Is Hamas Bound by International Law? What to Know.

Is Hamas Bound by International Law? What to Know.

Since the attacks of Oct. 7, every legal expert I have asked has shared one conclusion: Hamas’s attacks on civilians that day, including killing, torture, and hostage-taking, were war crimes. And because many hostages are still being held, that crime remains ongoing.

Tom Dannenbaum, a Tufts University professor, told me just days after the attack that there was “no question” Hamas’s attack had involved multiple war crimes. “Those are not close calls,” he said.

Since then, evidence has continued to mount. Last month, the prosecutor of the International Criminal Court announced that he was seeking warrants for the arrest of three Hamas leaders on charges of war crimes and crimes against humanity relating to the Oct. 7 attack on Israel, as well as the hostage-taking that followed. He also sought warrants for two Israeli officials. All of the subjects of the warrant requests have denied the accusations against them.

Last week, a U.N. commission concluded that there was credible evidence that members of Hamas and other armed Palestinian groups committed war crimes on Oct. 7, including by killing civilians, carrying out torture, and taking hostages. The commission also found evidence of Israeli war crimes, including the use of starvation of civilians as a weapon of war.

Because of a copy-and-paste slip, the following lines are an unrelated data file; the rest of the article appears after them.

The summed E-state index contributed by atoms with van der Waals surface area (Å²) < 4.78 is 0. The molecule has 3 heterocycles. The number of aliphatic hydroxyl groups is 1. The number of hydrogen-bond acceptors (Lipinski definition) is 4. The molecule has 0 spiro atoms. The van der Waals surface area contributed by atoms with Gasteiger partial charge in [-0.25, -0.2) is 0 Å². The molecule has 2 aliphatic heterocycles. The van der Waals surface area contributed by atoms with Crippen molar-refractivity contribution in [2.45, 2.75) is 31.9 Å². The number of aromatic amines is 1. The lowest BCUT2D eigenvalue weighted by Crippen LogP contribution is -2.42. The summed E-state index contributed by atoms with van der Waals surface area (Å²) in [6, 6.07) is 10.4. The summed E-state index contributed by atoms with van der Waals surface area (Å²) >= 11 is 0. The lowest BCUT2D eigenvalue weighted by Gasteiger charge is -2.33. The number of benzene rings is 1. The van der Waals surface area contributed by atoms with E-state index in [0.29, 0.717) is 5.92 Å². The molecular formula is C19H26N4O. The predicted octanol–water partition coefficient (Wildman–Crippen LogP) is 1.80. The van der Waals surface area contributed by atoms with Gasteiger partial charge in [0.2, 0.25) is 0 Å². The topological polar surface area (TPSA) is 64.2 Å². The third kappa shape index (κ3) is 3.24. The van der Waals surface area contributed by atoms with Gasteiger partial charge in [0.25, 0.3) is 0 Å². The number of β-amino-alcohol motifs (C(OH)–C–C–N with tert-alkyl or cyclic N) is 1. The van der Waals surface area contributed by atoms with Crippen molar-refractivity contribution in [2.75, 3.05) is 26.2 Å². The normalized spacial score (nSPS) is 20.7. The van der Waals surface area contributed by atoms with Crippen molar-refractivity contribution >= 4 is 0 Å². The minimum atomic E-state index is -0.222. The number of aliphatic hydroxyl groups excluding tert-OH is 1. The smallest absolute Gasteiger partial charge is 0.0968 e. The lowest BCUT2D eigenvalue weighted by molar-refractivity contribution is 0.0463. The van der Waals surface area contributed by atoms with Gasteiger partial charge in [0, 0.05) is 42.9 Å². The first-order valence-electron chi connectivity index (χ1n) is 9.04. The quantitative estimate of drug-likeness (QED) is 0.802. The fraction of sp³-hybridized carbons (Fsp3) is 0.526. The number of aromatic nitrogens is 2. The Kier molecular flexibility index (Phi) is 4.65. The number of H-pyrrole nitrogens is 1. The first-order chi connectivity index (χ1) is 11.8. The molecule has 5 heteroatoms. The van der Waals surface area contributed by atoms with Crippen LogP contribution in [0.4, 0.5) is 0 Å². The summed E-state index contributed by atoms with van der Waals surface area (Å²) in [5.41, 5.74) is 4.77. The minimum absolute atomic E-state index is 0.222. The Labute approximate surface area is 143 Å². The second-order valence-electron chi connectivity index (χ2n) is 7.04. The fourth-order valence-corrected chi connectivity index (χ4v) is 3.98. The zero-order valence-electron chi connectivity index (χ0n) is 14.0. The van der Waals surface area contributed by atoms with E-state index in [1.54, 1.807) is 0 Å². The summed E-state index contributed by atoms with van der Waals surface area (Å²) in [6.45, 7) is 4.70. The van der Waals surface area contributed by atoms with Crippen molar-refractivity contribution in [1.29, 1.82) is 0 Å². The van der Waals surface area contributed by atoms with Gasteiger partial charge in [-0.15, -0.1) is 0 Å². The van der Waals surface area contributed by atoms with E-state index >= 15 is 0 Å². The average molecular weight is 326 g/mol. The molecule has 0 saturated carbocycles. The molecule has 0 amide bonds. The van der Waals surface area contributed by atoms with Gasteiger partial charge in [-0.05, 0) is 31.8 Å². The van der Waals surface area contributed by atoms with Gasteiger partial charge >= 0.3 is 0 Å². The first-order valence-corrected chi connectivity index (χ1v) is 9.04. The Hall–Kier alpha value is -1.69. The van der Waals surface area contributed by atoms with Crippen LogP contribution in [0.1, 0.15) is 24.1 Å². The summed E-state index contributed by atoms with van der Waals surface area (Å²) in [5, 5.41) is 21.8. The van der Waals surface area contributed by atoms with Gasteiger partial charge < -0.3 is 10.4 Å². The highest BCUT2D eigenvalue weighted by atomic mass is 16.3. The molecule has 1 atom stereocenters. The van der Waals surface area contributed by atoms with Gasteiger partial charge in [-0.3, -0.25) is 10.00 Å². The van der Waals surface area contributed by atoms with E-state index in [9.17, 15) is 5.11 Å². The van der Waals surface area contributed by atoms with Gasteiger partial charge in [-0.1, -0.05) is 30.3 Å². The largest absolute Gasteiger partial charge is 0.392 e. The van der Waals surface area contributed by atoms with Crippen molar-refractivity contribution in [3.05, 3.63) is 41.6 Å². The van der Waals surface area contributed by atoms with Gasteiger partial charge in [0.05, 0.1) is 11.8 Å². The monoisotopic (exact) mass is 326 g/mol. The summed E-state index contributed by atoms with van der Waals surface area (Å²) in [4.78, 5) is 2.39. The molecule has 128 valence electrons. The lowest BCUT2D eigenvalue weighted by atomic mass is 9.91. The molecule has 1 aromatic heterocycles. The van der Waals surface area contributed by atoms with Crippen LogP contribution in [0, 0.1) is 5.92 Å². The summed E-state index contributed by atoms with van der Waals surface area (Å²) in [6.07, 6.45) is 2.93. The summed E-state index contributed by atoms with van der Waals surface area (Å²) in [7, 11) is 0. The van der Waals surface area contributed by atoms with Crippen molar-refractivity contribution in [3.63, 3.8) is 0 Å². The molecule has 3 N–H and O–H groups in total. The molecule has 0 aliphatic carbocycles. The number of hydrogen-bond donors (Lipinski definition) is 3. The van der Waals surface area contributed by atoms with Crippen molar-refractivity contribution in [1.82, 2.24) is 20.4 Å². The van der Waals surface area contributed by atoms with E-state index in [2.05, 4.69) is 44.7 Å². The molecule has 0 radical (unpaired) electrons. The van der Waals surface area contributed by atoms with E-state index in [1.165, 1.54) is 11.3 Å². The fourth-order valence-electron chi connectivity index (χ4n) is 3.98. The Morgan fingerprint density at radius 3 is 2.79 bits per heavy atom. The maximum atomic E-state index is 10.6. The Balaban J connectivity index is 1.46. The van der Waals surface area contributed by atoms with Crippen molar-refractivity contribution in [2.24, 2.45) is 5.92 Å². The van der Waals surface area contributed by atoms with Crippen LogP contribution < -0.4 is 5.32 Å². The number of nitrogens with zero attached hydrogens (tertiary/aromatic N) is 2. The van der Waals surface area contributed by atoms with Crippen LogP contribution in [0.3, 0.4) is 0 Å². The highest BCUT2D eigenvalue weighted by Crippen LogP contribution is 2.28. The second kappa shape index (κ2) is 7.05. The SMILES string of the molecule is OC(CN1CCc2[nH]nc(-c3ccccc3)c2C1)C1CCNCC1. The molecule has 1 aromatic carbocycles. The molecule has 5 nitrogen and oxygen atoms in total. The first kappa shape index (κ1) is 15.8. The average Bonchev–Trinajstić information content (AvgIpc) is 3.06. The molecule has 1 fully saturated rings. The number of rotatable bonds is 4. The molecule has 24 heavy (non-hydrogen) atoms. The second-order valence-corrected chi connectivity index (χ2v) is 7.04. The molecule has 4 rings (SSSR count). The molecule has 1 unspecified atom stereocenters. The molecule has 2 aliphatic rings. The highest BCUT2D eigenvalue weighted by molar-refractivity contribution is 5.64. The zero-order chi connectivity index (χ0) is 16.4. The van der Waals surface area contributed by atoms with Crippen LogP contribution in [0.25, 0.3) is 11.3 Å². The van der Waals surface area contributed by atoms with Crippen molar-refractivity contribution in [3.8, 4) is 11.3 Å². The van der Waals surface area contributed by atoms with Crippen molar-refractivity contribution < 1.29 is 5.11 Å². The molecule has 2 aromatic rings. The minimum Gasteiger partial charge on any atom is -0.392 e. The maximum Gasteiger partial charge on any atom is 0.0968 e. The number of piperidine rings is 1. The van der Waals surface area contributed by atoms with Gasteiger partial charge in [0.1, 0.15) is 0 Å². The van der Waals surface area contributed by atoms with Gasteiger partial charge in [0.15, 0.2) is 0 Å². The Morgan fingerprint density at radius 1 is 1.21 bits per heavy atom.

There are a lot of misperceptions about Hamas’s obligations under international law, so I thought I would use today’s column to explain those rules, how they apply to Hamas, and the surprising incentives they might create. Hamas declined to comment for this article but in past statements the group has claimed its fighters have a “religious and moral commitment” to avoid harm to civilians.

A quick note: I’m not going to write about Israel’s alleged war crimes in this post. I have written about a number of those issues previously however, including the use of starvation as a weapon of war, and the legal questions raised by the Israeli military’s attack on the World Central Kitchen aid convoy.

Hamas is an armed Islamist group that was founded in 1987, and has been designated as a terrorist organization by the United States and the European Union. It won legislative elections in Gaza in 2006 and has held power there since 2007 without holding further elections. But it’s not a state government: Even countries that have recognized Palestinian statehood do not recognize Hamas as its government.